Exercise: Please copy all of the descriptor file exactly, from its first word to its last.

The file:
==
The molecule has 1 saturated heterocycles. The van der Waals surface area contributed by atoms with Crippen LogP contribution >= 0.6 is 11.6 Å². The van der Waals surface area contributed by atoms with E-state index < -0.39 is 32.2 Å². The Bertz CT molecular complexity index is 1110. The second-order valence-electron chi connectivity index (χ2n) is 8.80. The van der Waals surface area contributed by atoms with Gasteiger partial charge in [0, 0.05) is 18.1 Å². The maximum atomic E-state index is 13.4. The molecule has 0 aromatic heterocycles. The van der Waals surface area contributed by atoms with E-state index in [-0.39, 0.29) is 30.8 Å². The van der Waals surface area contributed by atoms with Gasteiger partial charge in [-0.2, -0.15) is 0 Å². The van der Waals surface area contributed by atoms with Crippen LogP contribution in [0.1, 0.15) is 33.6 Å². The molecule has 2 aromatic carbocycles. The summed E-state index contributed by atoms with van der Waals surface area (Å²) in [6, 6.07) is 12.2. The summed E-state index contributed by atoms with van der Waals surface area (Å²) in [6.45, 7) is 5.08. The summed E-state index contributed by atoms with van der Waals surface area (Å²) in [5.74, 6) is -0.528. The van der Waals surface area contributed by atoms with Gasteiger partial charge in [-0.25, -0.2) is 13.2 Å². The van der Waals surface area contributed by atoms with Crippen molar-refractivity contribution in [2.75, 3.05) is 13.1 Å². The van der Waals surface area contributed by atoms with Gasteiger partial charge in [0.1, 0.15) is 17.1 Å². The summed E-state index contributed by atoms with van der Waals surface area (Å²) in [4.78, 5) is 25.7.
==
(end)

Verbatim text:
The molecule has 1 saturated heterocycles. The van der Waals surface area contributed by atoms with Crippen LogP contribution >= 0.6 is 11.6 Å². The van der Waals surface area contributed by atoms with E-state index < -0.39 is 32.2 Å². The Bertz CT molecular complexity index is 1110. The second-order valence-electron chi connectivity index (χ2n) is 8.80. The van der Waals surface area contributed by atoms with Gasteiger partial charge in [0, 0.05) is 18.1 Å². The maximum atomic E-state index is 13.4. The molecule has 0 aromatic heterocycles. The van der Waals surface area contributed by atoms with E-state index in [-0.39, 0.29) is 30.8 Å². The van der Waals surface area contributed by atoms with Gasteiger partial charge in [-0.2, -0.15) is 0 Å². The van der Waals surface area contributed by atoms with Crippen LogP contribution in [0.1, 0.15) is 33.6 Å². The molecule has 2 aromatic carbocycles. The summed E-state index contributed by atoms with van der Waals surface area (Å²) in [6, 6.07) is 12.2. The summed E-state index contributed by atoms with van der Waals surface area (Å²) in [6.45, 7) is 5.08. The summed E-state index contributed by atoms with van der Waals surface area (Å²) in [5.74, 6) is -0.528. The van der Waals surface area contributed by atoms with Gasteiger partial charge in [-0.25, -0.2) is 13.2 Å². The van der Waals surface area contributed by atoms with Crippen molar-refractivity contribution in [2.75, 3.05) is 13.1 Å². The van der Waals surface area contributed by atoms with Gasteiger partial charge in [0.1, 0.15) is 17.1 Å². The summed E-state index contributed by atoms with van der Waals surface area (Å²) in [4.78, 5) is 25.7.